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Credit: Inspiration Mars

Credit: Inspiration Mars

Billionaire Dennis Tito, who is known as the first-ever space tourist, unveiled on Wednesday Inspiration Mars, a plan to launch two people, likely a married couple, on mission to Mars in 2018. The best part: the spaceship in which they travel will be lined with the couple’s own shit! This whole idea sounds incredibly far-fetched, and I even mentioned my doubt of its feasibility last week when the “teaser” press release about the press release made some headlines. It still sounds kinda crazy because of the part about the shit (I’ll get to that in a minute), but they left out one really important detail last week- the couple won’t actually be landing on Mars, just flying around it once in a spacecraft. Actually landing on Mars is really, REALLY, REALLY hard in terms of engineering and feasibility, but just sending a couple of people on a slingshot around it? Not quite as hard. Tito is very committed to making it happen, and is even prepared to fund the first two years of mission development, so this could work. More details on the project can be found in this New Scientist article.

Now, as far as the shit goes… it’s really not as crazy as it sounds. One of the biggest challenges to deep space exploration like this is that the crew members will get bombarded with genetic mutation-inducing cosmic radiation. We’re talking X-rays and Gamma rays, along with the ever-present solar wind of ions. It’s practically a death sentence if you can’t shield the crew from all that, and as it turns out, dried up human waste is actually pretty good at just that! Rather than just jettison it into space, why not seal it up in (fully sanitary, of course) bags and line your spaceship with it to add to the shielding of your spaceship? Astronauts onboard the ISS are already using a reactor system that recycles the water from their urine, and gross as it may seem, this mission will do that AND recycle the moisture from their poop. When you’re going on a 500 day mission to Mars, you have to be very resourceful. For more on the poop shield, see this other article on New Scientist.

In other Mars-related news, unfortunately the Curiosity Rover has suffered a computer glitch which has forced the team to switch everything over to the rover’s backup computer. In short, they will slowly reboot all the rover’s systems from the backup computer, make sure everything checks out, and continue with normal operations. Meanwhile, another team will investigate the problem with the primary computer and attempt to fix it so that it’s operational and can be used in case the backup computer fails. For more, check out this post on Universe Today.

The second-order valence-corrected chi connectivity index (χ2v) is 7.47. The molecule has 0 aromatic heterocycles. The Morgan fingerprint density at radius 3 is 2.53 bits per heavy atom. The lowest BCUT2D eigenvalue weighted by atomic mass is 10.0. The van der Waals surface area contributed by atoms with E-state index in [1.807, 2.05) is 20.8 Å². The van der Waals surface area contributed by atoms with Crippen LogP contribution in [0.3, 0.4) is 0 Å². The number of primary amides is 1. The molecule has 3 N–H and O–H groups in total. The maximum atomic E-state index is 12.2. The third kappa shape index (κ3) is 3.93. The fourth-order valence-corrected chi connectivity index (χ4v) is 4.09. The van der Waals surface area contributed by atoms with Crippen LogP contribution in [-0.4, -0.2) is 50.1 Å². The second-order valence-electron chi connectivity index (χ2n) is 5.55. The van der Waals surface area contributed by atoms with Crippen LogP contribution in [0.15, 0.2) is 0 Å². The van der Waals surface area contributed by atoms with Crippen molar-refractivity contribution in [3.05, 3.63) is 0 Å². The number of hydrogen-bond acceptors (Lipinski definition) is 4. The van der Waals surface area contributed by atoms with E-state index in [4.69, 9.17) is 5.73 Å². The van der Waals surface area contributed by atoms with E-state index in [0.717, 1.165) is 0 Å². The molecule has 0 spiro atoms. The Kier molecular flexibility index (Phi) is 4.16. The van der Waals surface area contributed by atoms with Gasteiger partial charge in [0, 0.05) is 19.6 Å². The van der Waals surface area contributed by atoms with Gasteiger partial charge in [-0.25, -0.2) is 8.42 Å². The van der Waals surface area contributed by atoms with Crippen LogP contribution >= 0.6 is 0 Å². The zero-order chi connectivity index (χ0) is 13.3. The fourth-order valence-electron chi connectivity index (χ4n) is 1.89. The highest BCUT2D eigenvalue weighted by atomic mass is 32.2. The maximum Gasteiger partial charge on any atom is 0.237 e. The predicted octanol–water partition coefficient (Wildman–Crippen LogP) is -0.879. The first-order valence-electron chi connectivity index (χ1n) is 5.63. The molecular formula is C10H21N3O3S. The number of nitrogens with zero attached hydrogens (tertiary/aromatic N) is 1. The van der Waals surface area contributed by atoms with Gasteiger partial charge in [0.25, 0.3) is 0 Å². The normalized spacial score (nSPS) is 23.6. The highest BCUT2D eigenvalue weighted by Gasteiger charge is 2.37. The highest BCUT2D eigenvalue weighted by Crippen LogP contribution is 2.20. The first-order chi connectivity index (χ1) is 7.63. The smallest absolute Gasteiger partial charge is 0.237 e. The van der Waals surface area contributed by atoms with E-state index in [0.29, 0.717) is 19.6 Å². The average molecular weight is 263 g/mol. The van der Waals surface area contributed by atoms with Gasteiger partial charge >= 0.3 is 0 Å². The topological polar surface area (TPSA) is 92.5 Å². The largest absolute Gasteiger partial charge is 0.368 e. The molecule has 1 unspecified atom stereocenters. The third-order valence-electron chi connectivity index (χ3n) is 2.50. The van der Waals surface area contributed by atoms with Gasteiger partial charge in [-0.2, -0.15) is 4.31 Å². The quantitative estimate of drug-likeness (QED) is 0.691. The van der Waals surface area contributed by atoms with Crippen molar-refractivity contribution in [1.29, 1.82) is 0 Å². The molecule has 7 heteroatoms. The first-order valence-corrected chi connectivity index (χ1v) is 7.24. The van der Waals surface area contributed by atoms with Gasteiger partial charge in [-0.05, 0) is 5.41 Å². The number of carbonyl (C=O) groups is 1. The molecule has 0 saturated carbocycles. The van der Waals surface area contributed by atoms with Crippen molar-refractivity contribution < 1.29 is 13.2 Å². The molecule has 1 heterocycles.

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Credit: CERN/NASA/Ian O’Niel

Here’s a quick roundup of some interesting stories and headlines that have popped up in the science world recently:

  • Based on new calculations using information from the Higgs Boson discovery last year, some physicists are worried that the universe might be doomed for boredom. The new math shows that the very existence of everything could be inherently unstable, and in a few tens of billions of years a tiny bubble of an apparently much more boring, alternate universe might pop-up and subsequently expand at the speed of light, destroying everything. Granted, there’s still a lot to learn about the Higgs, the equations used to make this prediction will improve drastically over the coming years, and the human race probably won’t be around to see this happen, but I can’t help but laugh thinking about the universe vaporizing into a more “boring” state of existence. (Via Discovery News and New Scientist)
  • I wish I had time to cover/post about the Russian meteor explosion this past weekend, but I was out sick Friday and had a very busy weekend/early week of moving in with my lady Old Red Boots. You probably know the basics- a medium-sized meteor entered the atmosphere over Chelyabinsk, Russia last Friday at about 9:20am local time. I just want to point out the important facts: (1) The Russian meteor explosion had nothing to do with the close fly-by of asteroid 2012 DA14 which happened later that same day. The trajectories/orbits of the two were completely different. It was simply a bizarre coincidence. (2) The damage to buildings and glass was caused by the massive sonic boom, as well as the actual explosion of the rock itself high in the atmosphere. The sounds and damage were NOT from the impact of the meteor hitting the ground. There’s tons of footage of this thing, but this video has the best audio I’ve found– if you have a subwoofer, turn it up and you’ll get some sense of the earth-shattering rumble. This video is long but shows both the bright streak of the meteor (about 4:30 in) and has the ensuing sonic boom (about 7:00 in). (3) NASA estimates the meteor was about 55 feet across and weighed between 7,000 and 10,000 tons. (4) A large chunk of the space rock is believed to have landed in Chebarkul Lake near Chelyabinsk, gouging a large hole in the ice. Phil Plait of Bad Astronomy had great coverage and follow-up of this event, so be sure to check those posts out as well!
  • Dennis Tito, the first space tourist, wants to put humans on Mars in 2018, and he’s created a non-profit called the Inspiration Mars Foundation to do it. I have to be honest, the timeframe of this sounds absolutely crazy to me. Not many details have been announced, but apparently there will be a press conference next Wed. Feb. 27th in which more details will be revealed, so I’ll try to withhold my skepticism until then, but it’s hard. (Via Universe Today)